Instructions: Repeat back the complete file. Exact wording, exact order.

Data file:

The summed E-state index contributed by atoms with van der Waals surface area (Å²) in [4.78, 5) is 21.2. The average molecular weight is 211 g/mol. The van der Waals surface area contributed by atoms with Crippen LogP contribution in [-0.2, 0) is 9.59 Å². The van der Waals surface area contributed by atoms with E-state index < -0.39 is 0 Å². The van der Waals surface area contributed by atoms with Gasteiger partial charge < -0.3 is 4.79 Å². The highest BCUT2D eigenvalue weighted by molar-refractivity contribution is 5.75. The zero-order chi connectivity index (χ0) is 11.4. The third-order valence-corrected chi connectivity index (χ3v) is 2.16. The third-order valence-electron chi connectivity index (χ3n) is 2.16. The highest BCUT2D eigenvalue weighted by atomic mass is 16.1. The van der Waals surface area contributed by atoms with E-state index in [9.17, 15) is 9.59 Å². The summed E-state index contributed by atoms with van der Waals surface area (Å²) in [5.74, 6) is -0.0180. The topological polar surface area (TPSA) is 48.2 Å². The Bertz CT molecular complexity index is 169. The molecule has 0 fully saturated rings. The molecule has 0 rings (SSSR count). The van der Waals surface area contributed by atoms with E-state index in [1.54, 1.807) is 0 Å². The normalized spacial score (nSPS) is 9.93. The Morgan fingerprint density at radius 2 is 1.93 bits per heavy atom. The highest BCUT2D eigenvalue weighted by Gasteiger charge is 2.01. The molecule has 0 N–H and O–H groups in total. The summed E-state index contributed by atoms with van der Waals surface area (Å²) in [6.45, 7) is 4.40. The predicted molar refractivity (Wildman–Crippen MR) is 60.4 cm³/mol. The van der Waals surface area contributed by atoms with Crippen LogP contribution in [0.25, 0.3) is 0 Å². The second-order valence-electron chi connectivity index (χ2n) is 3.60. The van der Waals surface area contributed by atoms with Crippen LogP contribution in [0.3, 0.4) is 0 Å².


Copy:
The summed E-state index contributed by atoms with van der Waals surface area (Å²) in [4.78, 5) is 21.2. The average molecular weight is 211 g/mol. The van der Waals surface area contributed by atoms with Crippen LogP contribution in [-0.2, 0) is 9.59 Å². The van der Waals surface area contributed by atoms with E-state index < -0.39 is 0 Å². The van der Waals surface area contributed by atoms with Gasteiger partial charge < -0.3 is 4.79 Å². The highest BCUT2D eigenvalue weighted by molar-refractivity contribution is 5.75. The zero-order chi connectivity index (χ0) is 11.4. The third-order valence-corrected chi connectivity index (χ3v) is 2.16. The third-order valence-electron chi connectivity index (χ3n) is 2.16. The highest BCUT2D eigenvalue weighted by atomic mass is 16.1. The van der Waals surface area contributed by atoms with E-state index in [9.17, 15) is 9.59 Å². The summed E-state index contributed by atoms with van der Waals surface area (Å²) in [5.74, 6) is -0.0180. The topological polar surface area (TPSA) is 48.2 Å². The Bertz CT molecular complexity index is 169. The molecule has 0 fully saturated rings. The molecule has 0 rings (SSSR count). The van der Waals surface area contributed by atoms with E-state index in [1.54, 1.807) is 0 Å². The normalized spacial score (nSPS) is 9.93. The Morgan fingerprint density at radius 2 is 1.93 bits per heavy atom. The highest BCUT2D eigenvalue weighted by Gasteiger charge is 2.01. The molecule has 0 N–H and O–H groups in total. The summed E-state index contributed by atoms with van der Waals surface area (Å²) in [6.45, 7) is 4.40. The predicted molar refractivity (Wildman–Crippen MR) is 60.4 cm³/mol. The van der Waals surface area contributed by atoms with Crippen LogP contribution in [0.25, 0.3) is 0 Å². The second-order valence-electron chi connectivity index (χ2n) is 3.60. The van der Waals surface area contributed by atoms with Crippen LogP contribution in [0.3, 0.4) is 0 Å².